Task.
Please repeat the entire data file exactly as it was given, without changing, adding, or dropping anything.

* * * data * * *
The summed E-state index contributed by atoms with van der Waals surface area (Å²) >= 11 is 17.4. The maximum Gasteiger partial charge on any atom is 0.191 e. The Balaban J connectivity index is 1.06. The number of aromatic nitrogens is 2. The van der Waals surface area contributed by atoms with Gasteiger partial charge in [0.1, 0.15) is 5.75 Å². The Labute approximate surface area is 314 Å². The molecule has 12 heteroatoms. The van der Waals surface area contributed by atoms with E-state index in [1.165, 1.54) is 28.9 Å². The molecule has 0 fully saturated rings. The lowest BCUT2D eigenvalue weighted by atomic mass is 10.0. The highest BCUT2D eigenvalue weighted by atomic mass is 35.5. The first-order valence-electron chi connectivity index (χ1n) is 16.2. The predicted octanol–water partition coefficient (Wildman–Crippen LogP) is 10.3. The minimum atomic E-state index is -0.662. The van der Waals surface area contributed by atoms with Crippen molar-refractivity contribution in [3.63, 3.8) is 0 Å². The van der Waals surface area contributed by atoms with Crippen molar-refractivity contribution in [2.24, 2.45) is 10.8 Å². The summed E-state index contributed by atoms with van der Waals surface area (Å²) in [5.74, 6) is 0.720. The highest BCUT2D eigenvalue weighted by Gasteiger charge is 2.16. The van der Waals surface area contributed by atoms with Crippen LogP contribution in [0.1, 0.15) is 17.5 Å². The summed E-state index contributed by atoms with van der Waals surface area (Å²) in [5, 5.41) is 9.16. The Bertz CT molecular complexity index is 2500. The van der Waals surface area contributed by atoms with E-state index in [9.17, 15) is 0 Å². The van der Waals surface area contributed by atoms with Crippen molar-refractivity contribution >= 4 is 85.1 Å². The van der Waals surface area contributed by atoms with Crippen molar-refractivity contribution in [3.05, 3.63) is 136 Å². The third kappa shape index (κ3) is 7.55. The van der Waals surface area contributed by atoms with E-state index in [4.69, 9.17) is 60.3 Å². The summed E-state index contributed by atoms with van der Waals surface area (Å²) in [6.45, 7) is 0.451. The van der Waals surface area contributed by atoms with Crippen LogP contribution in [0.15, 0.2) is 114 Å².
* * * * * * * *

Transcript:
The summed E-state index contributed by atoms with van der Waals surface area (Å²) >= 11 is 17.4. The maximum Gasteiger partial charge on any atom is 0.191 e. The Balaban J connectivity index is 1.06. The number of aromatic nitrogens is 2. The van der Waals surface area contributed by atoms with Gasteiger partial charge in [0.1, 0.15) is 5.75 Å². The Labute approximate surface area is 314 Å². The molecule has 12 heteroatoms. The van der Waals surface area contributed by atoms with E-state index in [1.165, 1.54) is 28.9 Å². The molecule has 0 fully saturated rings. The lowest BCUT2D eigenvalue weighted by atomic mass is 10.0. The highest BCUT2D eigenvalue weighted by atomic mass is 35.5. The first-order valence-electron chi connectivity index (χ1n) is 16.2. The predicted octanol–water partition coefficient (Wildman–Crippen LogP) is 10.3. The minimum atomic E-state index is -0.662. The van der Waals surface area contributed by atoms with Crippen molar-refractivity contribution in [3.63, 3.8) is 0 Å². The van der Waals surface area contributed by atoms with Crippen molar-refractivity contribution in [2.24, 2.45) is 10.8 Å². The summed E-state index contributed by atoms with van der Waals surface area (Å²) in [5.74, 6) is 0.720. The highest BCUT2D eigenvalue weighted by Gasteiger charge is 2.16. The van der Waals surface area contributed by atoms with Crippen LogP contribution in [0.1, 0.15) is 17.5 Å². The summed E-state index contributed by atoms with van der Waals surface area (Å²) in [5, 5.41) is 9.16. The Bertz CT molecular complexity index is 2500. The van der Waals surface area contributed by atoms with E-state index in [9.17, 15) is 0 Å². The van der Waals surface area contributed by atoms with Crippen molar-refractivity contribution >= 4 is 85.1 Å². The van der Waals surface area contributed by atoms with Crippen molar-refractivity contribution in [3.05, 3.63) is 136 Å². The third kappa shape index (κ3) is 7.55. The van der Waals surface area contributed by atoms with E-state index in [4.69, 9.17) is 60.3 Å². The summed E-state index contributed by atoms with van der Waals surface area (Å²) in [6.45, 7) is 0.451. The van der Waals surface area contributed by atoms with Crippen LogP contribution in [0.15, 0.2) is 114 Å².